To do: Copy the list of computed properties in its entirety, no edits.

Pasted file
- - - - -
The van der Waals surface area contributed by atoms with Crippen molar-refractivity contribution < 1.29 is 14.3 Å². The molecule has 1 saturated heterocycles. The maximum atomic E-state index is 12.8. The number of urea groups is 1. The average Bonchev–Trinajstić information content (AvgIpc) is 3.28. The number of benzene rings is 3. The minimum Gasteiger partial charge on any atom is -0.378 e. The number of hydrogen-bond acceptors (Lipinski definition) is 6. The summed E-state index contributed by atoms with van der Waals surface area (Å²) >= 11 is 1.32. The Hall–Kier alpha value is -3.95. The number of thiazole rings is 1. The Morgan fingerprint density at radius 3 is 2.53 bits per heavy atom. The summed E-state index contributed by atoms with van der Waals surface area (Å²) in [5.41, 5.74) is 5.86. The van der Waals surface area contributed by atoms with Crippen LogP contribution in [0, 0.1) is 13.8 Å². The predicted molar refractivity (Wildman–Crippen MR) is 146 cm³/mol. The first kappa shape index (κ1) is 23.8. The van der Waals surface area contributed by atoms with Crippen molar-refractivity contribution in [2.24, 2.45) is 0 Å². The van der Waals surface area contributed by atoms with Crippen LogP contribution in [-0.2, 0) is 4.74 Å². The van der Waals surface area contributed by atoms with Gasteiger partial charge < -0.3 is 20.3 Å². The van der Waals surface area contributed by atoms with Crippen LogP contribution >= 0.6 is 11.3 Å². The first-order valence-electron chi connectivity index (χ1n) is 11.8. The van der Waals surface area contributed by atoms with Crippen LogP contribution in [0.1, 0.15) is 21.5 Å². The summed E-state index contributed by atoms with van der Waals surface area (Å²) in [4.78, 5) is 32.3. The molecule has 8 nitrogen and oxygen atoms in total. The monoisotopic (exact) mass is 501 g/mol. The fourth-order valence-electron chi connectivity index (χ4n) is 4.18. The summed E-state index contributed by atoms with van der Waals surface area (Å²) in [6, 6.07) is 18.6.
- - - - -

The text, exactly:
The van der Waals surface area contributed by atoms with Crippen molar-refractivity contribution < 1.29 is 14.3 Å². The molecule has 1 saturated heterocycles. The maximum atomic E-state index is 12.8. The number of urea groups is 1. The average Bonchev–Trinajstić information content (AvgIpc) is 3.28. The number of benzene rings is 3. The minimum Gasteiger partial charge on any atom is -0.378 e. The number of hydrogen-bond acceptors (Lipinski definition) is 6. The summed E-state index contributed by atoms with van der Waals surface area (Å²) >= 11 is 1.32. The Hall–Kier alpha value is -3.95. The number of thiazole rings is 1. The Morgan fingerprint density at radius 3 is 2.53 bits per heavy atom. The summed E-state index contributed by atoms with van der Waals surface area (Å²) in [5.41, 5.74) is 5.86. The van der Waals surface area contributed by atoms with Crippen LogP contribution in [0, 0.1) is 13.8 Å². The predicted molar refractivity (Wildman–Crippen MR) is 146 cm³/mol. The first kappa shape index (κ1) is 23.8. The van der Waals surface area contributed by atoms with Crippen molar-refractivity contribution in [2.24, 2.45) is 0 Å². The van der Waals surface area contributed by atoms with Crippen LogP contribution in [-0.2, 0) is 4.74 Å². The van der Waals surface area contributed by atoms with Gasteiger partial charge < -0.3 is 20.3 Å². The van der Waals surface area contributed by atoms with Crippen LogP contribution >= 0.6 is 11.3 Å². The first-order valence-electron chi connectivity index (χ1n) is 11.8. The van der Waals surface area contributed by atoms with Crippen LogP contribution in [0.1, 0.15) is 21.5 Å². The summed E-state index contributed by atoms with van der Waals surface area (Å²) in [4.78, 5) is 32.3. The molecule has 8 nitrogen and oxygen atoms in total. The monoisotopic (exact) mass is 501 g/mol. The fourth-order valence-electron chi connectivity index (χ4n) is 4.18. The summed E-state index contributed by atoms with van der Waals surface area (Å²) in [6, 6.07) is 18.6.